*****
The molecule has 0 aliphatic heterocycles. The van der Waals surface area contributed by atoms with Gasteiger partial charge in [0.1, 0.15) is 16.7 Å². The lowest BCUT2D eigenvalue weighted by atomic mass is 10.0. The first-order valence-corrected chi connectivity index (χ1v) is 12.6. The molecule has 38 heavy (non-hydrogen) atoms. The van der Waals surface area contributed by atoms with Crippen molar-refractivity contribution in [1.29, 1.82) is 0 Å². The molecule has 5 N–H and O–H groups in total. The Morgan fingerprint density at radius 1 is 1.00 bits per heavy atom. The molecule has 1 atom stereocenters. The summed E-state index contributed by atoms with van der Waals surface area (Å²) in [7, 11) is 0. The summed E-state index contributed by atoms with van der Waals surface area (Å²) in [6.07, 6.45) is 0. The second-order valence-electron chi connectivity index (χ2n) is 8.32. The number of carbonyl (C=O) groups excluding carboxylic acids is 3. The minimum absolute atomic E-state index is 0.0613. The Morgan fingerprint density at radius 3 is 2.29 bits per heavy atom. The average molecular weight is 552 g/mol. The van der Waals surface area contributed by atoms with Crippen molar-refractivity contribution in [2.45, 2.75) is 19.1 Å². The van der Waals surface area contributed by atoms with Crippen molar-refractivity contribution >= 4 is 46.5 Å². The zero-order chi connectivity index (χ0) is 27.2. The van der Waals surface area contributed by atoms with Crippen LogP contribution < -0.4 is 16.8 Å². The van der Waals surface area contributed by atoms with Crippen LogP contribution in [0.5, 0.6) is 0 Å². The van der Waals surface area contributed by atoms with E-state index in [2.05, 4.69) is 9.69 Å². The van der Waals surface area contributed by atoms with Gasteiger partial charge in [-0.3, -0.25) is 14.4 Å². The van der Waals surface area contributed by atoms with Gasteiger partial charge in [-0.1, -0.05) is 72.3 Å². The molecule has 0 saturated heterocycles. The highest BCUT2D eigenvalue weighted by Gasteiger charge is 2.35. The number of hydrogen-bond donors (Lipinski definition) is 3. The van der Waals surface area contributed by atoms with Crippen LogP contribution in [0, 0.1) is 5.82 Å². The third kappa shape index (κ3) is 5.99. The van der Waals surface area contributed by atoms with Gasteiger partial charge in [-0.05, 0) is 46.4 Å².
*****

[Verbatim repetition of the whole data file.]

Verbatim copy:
The molecule has 0 aliphatic heterocycles. The van der Waals surface area contributed by atoms with Gasteiger partial charge in [0.1, 0.15) is 16.7 Å². The lowest BCUT2D eigenvalue weighted by atomic mass is 10.0. The first-order valence-corrected chi connectivity index (χ1v) is 12.6. The molecule has 38 heavy (non-hydrogen) atoms. The van der Waals surface area contributed by atoms with Crippen molar-refractivity contribution in [1.29, 1.82) is 0 Å². The molecule has 5 N–H and O–H groups in total. The Morgan fingerprint density at radius 1 is 1.00 bits per heavy atom. The molecule has 1 atom stereocenters. The summed E-state index contributed by atoms with van der Waals surface area (Å²) in [7, 11) is 0. The summed E-state index contributed by atoms with van der Waals surface area (Å²) in [6.07, 6.45) is 0. The second-order valence-electron chi connectivity index (χ2n) is 8.32. The number of carbonyl (C=O) groups excluding carboxylic acids is 3. The minimum absolute atomic E-state index is 0.0613. The Morgan fingerprint density at radius 3 is 2.29 bits per heavy atom. The average molecular weight is 552 g/mol. The van der Waals surface area contributed by atoms with Crippen molar-refractivity contribution in [2.45, 2.75) is 19.1 Å². The van der Waals surface area contributed by atoms with Crippen molar-refractivity contribution >= 4 is 46.5 Å². The zero-order chi connectivity index (χ0) is 27.2. The van der Waals surface area contributed by atoms with Crippen LogP contribution < -0.4 is 16.8 Å². The van der Waals surface area contributed by atoms with Crippen LogP contribution in [0.5, 0.6) is 0 Å². The van der Waals surface area contributed by atoms with E-state index in [2.05, 4.69) is 9.69 Å². The van der Waals surface area contributed by atoms with Gasteiger partial charge in [-0.3, -0.25) is 14.4 Å². The van der Waals surface area contributed by atoms with Gasteiger partial charge in [-0.1, -0.05) is 72.3 Å². The molecule has 0 saturated heterocycles. The highest BCUT2D eigenvalue weighted by Gasteiger charge is 2.35. The number of hydrogen-bond donors (Lipinski definition) is 3. The van der Waals surface area contributed by atoms with Crippen LogP contribution in [0, 0.1) is 5.82 Å². The third kappa shape index (κ3) is 5.99. The van der Waals surface area contributed by atoms with Gasteiger partial charge in [-0.05, 0) is 46.4 Å².